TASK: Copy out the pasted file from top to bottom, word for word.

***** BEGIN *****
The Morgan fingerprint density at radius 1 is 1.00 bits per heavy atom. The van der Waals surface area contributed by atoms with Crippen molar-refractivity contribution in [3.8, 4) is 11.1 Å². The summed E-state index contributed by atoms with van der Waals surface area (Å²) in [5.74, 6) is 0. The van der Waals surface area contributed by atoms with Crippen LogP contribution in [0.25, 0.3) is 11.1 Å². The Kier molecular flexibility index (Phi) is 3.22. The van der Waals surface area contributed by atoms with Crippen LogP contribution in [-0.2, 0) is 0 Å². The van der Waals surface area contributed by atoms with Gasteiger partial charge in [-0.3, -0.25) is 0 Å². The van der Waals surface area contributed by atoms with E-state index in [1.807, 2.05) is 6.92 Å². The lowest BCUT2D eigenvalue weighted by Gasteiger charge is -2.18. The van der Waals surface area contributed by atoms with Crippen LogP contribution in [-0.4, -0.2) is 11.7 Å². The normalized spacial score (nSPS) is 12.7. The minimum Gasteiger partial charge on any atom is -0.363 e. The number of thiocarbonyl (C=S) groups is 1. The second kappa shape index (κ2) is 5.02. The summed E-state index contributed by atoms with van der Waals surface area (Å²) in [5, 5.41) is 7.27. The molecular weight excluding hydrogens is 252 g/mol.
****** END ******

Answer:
The Morgan fingerprint density at radius 1 is 1.00 bits per heavy atom. The van der Waals surface area contributed by atoms with Crippen molar-refractivity contribution in [3.8, 4) is 11.1 Å². The summed E-state index contributed by atoms with van der Waals surface area (Å²) in [5.74, 6) is 0. The van der Waals surface area contributed by atoms with Crippen LogP contribution in [0.25, 0.3) is 11.1 Å². The Kier molecular flexibility index (Phi) is 3.22. The van der Waals surface area contributed by atoms with Crippen LogP contribution in [-0.2, 0) is 0 Å². The van der Waals surface area contributed by atoms with Gasteiger partial charge in [-0.3, -0.25) is 0 Å². The van der Waals surface area contributed by atoms with E-state index in [1.807, 2.05) is 6.92 Å². The lowest BCUT2D eigenvalue weighted by Gasteiger charge is -2.18. The van der Waals surface area contributed by atoms with Crippen LogP contribution in [-0.4, -0.2) is 11.7 Å². The normalized spacial score (nSPS) is 12.7. The minimum Gasteiger partial charge on any atom is -0.363 e. The number of thiocarbonyl (C=S) groups is 1. The second kappa shape index (κ2) is 5.02. The summed E-state index contributed by atoms with van der Waals surface area (Å²) in [5, 5.41) is 7.27. The molecular weight excluding hydrogens is 252 g/mol.